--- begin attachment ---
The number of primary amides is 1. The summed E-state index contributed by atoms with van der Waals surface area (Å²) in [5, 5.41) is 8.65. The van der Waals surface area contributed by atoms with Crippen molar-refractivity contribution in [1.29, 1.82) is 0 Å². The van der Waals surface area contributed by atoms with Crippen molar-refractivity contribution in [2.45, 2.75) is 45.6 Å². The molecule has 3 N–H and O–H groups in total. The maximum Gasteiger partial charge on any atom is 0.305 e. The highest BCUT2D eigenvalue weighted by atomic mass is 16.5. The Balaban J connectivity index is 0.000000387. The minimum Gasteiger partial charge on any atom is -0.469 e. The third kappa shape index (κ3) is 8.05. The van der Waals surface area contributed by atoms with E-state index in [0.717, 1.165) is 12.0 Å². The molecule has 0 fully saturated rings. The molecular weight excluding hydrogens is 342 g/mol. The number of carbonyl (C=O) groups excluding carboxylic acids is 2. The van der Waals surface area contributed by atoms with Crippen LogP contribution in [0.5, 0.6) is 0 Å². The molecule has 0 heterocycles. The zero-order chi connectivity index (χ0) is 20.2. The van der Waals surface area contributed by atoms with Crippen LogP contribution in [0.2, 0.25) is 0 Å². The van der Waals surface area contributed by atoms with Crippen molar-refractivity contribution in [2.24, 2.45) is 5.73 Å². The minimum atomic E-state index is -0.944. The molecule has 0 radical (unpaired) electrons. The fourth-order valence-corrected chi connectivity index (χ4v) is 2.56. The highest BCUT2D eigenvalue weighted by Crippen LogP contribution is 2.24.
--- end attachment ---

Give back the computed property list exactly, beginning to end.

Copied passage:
The number of primary amides is 1. The summed E-state index contributed by atoms with van der Waals surface area (Å²) in [5, 5.41) is 8.65. The van der Waals surface area contributed by atoms with Crippen molar-refractivity contribution in [1.29, 1.82) is 0 Å². The van der Waals surface area contributed by atoms with Crippen molar-refractivity contribution in [2.45, 2.75) is 45.6 Å². The molecule has 3 N–H and O–H groups in total. The maximum Gasteiger partial charge on any atom is 0.305 e. The highest BCUT2D eigenvalue weighted by atomic mass is 16.5. The Balaban J connectivity index is 0.000000387. The minimum Gasteiger partial charge on any atom is -0.469 e. The third kappa shape index (κ3) is 8.05. The van der Waals surface area contributed by atoms with E-state index in [0.717, 1.165) is 12.0 Å². The molecule has 0 fully saturated rings. The molecular weight excluding hydrogens is 342 g/mol. The number of carbonyl (C=O) groups excluding carboxylic acids is 2. The van der Waals surface area contributed by atoms with Crippen LogP contribution in [0.5, 0.6) is 0 Å². The molecule has 0 heterocycles. The zero-order chi connectivity index (χ0) is 20.2. The van der Waals surface area contributed by atoms with Crippen LogP contribution in [0.2, 0.25) is 0 Å². The van der Waals surface area contributed by atoms with Crippen molar-refractivity contribution in [2.24, 2.45) is 5.73 Å². The minimum atomic E-state index is -0.944. The molecule has 0 radical (unpaired) electrons. The fourth-order valence-corrected chi connectivity index (χ4v) is 2.56. The highest BCUT2D eigenvalue weighted by Crippen LogP contribution is 2.24.